Where You End The Story

“To love oneself is the beginning of a lifelong romance.” — Oscar Wilde

“You are what you do, not what you say you’ll do.” — Carl Jung

Sooner or later, you learn that you aren’t the center of the Universe with a capital ‘U’ but you are the center of your life. Life happens at you, for you, around you, against you, through you, adjacent to you, and stays with you, present, past, and future. But how we view things decides a lot about how happy and full we are.

Our attitude and perception is a window to reality.

The more we think a certain way, the more that attitude reflects on our reality.

But if we look past ourselves, interesting ideas emerge.

Mistakes become moments of grace. Weaknesses become strengths. Decisions become separate from outcomes. Luck becomes neither good nor bad—just another verse in our story.

Yeah, a couple of bad decisions might have led you where you are today, or a little bit of good (or bad) luck played a big role in who you are, but that’s just the story so far. In a certain light, every ending becomes the start of something new (I’m probably stealing that line from somewhere).

A good life is not about removing all bad days, rather, having an better average of good days over the bad, and not letting the bad days erase the good ones.

STAY BOLD, Keep Pursuing,

— Josh Waggoner | Daily Blog #1230

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What to do When you Get Derailed

“If you’re going through hell, keep going.”Winston Churchill

It’s really hard to get back on top of things when you get derailed.

You build up all this momentum—finally working out consistently again, or making progress on an idea, or two weeks of taking an online coding class—then something gets in the way and whoosh—you face plant.

I find it helpful to think of failing and being inconsistent with a habit (or goal) as part of the process. It reminds me of meditation. The goal isn’t to remove your thoughts, but be aware that you are thinking them, and then going back to your breath.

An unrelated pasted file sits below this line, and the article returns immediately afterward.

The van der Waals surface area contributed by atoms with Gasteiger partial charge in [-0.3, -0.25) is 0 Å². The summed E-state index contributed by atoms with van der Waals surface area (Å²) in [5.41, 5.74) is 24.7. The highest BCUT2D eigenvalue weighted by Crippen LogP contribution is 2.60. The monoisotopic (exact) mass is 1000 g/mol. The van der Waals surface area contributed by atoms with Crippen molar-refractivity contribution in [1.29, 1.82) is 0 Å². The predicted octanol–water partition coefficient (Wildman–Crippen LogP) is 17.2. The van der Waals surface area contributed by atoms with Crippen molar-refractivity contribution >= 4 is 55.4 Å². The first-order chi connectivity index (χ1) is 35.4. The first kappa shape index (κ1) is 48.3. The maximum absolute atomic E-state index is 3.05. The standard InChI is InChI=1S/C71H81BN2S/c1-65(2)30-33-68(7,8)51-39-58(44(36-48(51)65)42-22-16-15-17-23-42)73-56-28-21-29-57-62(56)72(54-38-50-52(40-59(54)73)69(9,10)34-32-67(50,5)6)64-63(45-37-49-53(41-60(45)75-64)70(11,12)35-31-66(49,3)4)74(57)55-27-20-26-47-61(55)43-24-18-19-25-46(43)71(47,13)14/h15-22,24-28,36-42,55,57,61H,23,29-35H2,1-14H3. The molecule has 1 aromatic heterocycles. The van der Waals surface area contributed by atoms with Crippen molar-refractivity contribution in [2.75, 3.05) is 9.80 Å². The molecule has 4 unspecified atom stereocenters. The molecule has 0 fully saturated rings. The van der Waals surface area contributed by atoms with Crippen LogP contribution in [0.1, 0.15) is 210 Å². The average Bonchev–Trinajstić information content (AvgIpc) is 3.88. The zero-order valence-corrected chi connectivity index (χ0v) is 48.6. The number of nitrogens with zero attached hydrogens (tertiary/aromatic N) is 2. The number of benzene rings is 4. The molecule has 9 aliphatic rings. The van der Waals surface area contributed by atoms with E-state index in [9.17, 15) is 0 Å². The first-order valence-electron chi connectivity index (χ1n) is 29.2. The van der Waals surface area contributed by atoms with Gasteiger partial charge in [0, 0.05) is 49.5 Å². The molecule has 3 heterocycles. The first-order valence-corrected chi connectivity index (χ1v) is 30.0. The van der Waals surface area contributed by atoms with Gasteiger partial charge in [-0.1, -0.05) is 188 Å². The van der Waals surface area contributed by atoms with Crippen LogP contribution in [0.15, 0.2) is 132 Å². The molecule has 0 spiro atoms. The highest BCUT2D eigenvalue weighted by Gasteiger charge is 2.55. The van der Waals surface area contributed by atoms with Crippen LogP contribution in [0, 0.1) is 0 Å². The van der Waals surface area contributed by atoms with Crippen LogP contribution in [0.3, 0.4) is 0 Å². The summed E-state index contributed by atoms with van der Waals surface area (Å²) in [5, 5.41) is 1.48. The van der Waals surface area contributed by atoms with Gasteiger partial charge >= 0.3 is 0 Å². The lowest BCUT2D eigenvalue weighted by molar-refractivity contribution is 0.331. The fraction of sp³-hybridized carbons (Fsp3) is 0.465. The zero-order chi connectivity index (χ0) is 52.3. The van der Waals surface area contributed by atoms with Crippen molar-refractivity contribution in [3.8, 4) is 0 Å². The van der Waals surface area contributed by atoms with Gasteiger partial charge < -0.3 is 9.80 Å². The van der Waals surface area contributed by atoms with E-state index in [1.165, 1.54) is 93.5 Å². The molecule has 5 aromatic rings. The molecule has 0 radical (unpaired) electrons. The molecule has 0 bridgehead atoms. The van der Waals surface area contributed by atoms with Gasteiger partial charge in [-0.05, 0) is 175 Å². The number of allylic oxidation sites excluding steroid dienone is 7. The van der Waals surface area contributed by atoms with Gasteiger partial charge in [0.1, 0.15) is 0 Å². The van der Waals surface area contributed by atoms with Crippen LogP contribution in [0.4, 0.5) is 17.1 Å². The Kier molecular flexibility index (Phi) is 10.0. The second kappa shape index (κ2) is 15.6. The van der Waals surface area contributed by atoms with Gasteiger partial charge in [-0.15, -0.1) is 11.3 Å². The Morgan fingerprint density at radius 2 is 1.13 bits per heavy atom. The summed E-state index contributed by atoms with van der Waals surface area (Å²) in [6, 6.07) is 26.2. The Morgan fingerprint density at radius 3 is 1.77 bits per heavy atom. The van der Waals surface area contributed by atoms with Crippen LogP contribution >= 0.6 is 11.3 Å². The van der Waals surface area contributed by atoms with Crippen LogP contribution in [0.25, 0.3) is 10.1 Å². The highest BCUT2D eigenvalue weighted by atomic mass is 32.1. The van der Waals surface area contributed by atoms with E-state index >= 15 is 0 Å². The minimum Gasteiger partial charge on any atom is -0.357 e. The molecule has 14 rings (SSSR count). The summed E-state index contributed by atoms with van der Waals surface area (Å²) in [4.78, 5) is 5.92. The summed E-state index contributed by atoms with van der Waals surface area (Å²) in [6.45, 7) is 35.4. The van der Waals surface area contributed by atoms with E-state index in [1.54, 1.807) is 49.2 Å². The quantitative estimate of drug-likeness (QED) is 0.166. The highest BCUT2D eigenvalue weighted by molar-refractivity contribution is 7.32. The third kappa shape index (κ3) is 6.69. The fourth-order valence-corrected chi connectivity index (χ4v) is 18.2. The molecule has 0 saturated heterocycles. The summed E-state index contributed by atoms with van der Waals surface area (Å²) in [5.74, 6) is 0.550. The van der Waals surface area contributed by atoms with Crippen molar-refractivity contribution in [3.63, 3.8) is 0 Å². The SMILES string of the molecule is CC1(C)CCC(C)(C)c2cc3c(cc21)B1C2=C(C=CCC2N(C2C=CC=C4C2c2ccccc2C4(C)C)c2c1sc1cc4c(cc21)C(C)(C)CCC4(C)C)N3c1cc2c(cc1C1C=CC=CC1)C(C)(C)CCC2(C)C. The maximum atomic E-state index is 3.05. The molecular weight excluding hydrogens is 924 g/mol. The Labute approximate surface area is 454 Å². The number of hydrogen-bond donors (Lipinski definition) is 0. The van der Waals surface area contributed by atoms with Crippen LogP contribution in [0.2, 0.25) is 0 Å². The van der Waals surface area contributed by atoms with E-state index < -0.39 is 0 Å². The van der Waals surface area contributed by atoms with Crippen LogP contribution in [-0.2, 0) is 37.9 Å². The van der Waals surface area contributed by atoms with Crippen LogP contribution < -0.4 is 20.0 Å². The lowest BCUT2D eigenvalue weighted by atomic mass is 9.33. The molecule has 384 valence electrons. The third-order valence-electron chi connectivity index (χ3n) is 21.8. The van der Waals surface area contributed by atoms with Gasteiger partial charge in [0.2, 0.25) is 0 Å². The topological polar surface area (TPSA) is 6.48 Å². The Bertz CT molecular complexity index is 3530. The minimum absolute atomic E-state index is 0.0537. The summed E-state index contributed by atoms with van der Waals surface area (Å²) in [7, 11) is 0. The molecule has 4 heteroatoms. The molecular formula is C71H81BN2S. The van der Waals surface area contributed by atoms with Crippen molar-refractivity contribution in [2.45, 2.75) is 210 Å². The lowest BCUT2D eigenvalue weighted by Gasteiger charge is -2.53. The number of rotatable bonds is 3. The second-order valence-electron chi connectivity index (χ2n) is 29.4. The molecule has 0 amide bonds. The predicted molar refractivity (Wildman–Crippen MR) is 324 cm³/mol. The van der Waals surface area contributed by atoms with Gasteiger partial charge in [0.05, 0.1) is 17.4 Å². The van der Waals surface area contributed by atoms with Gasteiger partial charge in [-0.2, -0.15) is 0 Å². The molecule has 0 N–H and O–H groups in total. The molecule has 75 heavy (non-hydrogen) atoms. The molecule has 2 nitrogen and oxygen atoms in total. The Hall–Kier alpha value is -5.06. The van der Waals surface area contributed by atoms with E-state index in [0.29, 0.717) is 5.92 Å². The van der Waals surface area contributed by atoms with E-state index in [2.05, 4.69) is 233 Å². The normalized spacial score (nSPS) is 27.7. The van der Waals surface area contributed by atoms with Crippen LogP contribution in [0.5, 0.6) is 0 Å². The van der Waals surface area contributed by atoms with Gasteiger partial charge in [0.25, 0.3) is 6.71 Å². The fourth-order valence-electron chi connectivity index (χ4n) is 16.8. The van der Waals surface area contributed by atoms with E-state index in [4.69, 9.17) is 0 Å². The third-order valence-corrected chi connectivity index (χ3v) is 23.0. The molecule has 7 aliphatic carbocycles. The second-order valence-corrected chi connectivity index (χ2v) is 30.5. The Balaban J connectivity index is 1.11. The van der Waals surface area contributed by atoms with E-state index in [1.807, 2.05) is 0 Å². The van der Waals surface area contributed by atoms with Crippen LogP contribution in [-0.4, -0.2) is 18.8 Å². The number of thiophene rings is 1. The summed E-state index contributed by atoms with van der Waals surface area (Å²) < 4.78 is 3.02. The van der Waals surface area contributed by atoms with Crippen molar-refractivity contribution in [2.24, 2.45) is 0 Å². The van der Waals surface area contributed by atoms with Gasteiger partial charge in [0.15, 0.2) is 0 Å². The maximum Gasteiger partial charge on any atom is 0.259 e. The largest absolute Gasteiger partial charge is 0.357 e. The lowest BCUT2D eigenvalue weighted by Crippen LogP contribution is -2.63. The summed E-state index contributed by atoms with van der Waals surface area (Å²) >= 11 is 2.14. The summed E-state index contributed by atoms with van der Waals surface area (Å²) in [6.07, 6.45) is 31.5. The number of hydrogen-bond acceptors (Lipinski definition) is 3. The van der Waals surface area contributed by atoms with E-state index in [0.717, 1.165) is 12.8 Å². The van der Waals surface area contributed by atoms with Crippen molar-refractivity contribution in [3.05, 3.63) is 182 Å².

The goal of any habit isn’t to do it perfectly, the goal is to stick to it, no matter what. (Including messing up or missing a day.)

Actually the goal of any habit isn’t the habit at all, it’s what the habit does for us. Every habit, good or bad, creates an outcome. Journaling every day has it’s day-to-day benefits, but the true benefit is having years worth of your own thoughts and ideas you can look back on and let guide you forward.

Getting lazy (or more likely overbooked) and skipping a week of working out or practicing your code isn’t going to do you any favors, but it’s not a dead end either. Fail, get back up. Fail, try again.

The goal isn’t to be perfect, but to keep going.

STAY BOLD, Keep Pursuing,

— Josh Waggoner | Daily Blog #1215

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Forever Young

I’ve been recently trying to learn Japanese. I love the language and Japanese culture, but it’s quite difficult to learn so far. Words and foreign symbols slip quickly from my mind.

It’s fun to learn something entirely new. Something you don’t have a clue about, let alone how to go about doing it.

It’s also frustrating, but it’s a good frustration. The kind of frustration that lights your brain and challenges you to think differently.

It’s so easy to get stuck performing the small skills, at the same level of knowledge, without desiring to learn new things.

Part of seeking mastery is the discipline of sticking to something long to see it grow.

Being young is separate from aging. It’s possible to be old and yet full of life.

But most are aged and old.

I think many people grow old mentally as they age because of their unwillingness to learn new things. They get stuck in their ways, and because they are stuck they lose their sense of wonder and curiosity that makes us youthful.

That’s why it’s vital for us to always be seeking out new skills in addition to improving in our tried and true skills.

No one wants to be the old curmudgeon yelling at the neighborhood kids to quit playing in his yard and complaining about everything plus the rain.

STAY BOLD, Keep Pursuing,
— Josh Waggoner | Daily Blog #1196